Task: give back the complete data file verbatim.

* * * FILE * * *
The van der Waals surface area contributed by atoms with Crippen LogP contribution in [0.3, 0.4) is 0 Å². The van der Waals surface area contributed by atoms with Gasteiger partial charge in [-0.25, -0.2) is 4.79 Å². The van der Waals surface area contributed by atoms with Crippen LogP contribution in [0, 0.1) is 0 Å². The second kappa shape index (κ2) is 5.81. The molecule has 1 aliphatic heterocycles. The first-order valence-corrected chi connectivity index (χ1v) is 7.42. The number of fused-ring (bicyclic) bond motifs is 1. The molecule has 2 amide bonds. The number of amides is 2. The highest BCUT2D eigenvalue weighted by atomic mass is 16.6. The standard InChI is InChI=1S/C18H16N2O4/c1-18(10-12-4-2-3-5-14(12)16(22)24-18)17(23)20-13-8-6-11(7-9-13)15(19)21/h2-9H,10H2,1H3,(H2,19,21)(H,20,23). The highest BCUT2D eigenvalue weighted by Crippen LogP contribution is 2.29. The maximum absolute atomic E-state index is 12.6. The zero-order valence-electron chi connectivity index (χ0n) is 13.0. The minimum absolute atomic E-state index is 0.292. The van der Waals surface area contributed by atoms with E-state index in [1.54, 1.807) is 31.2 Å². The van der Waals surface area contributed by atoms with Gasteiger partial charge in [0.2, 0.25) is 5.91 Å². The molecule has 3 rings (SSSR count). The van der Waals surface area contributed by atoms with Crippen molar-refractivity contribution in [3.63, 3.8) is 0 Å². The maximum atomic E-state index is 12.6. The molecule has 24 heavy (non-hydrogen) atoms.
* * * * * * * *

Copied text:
The van der Waals surface area contributed by atoms with Crippen LogP contribution in [0.3, 0.4) is 0 Å². The van der Waals surface area contributed by atoms with Gasteiger partial charge in [-0.25, -0.2) is 4.79 Å². The van der Waals surface area contributed by atoms with Crippen LogP contribution in [0, 0.1) is 0 Å². The second kappa shape index (κ2) is 5.81. The molecule has 1 aliphatic heterocycles. The first-order valence-corrected chi connectivity index (χ1v) is 7.42. The number of fused-ring (bicyclic) bond motifs is 1. The molecule has 2 amide bonds. The number of amides is 2. The highest BCUT2D eigenvalue weighted by atomic mass is 16.6. The standard InChI is InChI=1S/C18H16N2O4/c1-18(10-12-4-2-3-5-14(12)16(22)24-18)17(23)20-13-8-6-11(7-9-13)15(19)21/h2-9H,10H2,1H3,(H2,19,21)(H,20,23). The highest BCUT2D eigenvalue weighted by Crippen LogP contribution is 2.29. The maximum absolute atomic E-state index is 12.6. The zero-order valence-electron chi connectivity index (χ0n) is 13.0. The minimum absolute atomic E-state index is 0.292. The van der Waals surface area contributed by atoms with E-state index in [1.54, 1.807) is 31.2 Å². The van der Waals surface area contributed by atoms with Gasteiger partial charge in [0.2, 0.25) is 5.91 Å². The molecule has 3 rings (SSSR count). The van der Waals surface area contributed by atoms with Crippen molar-refractivity contribution in [3.63, 3.8) is 0 Å². The maximum atomic E-state index is 12.6. The molecule has 24 heavy (non-hydrogen) atoms.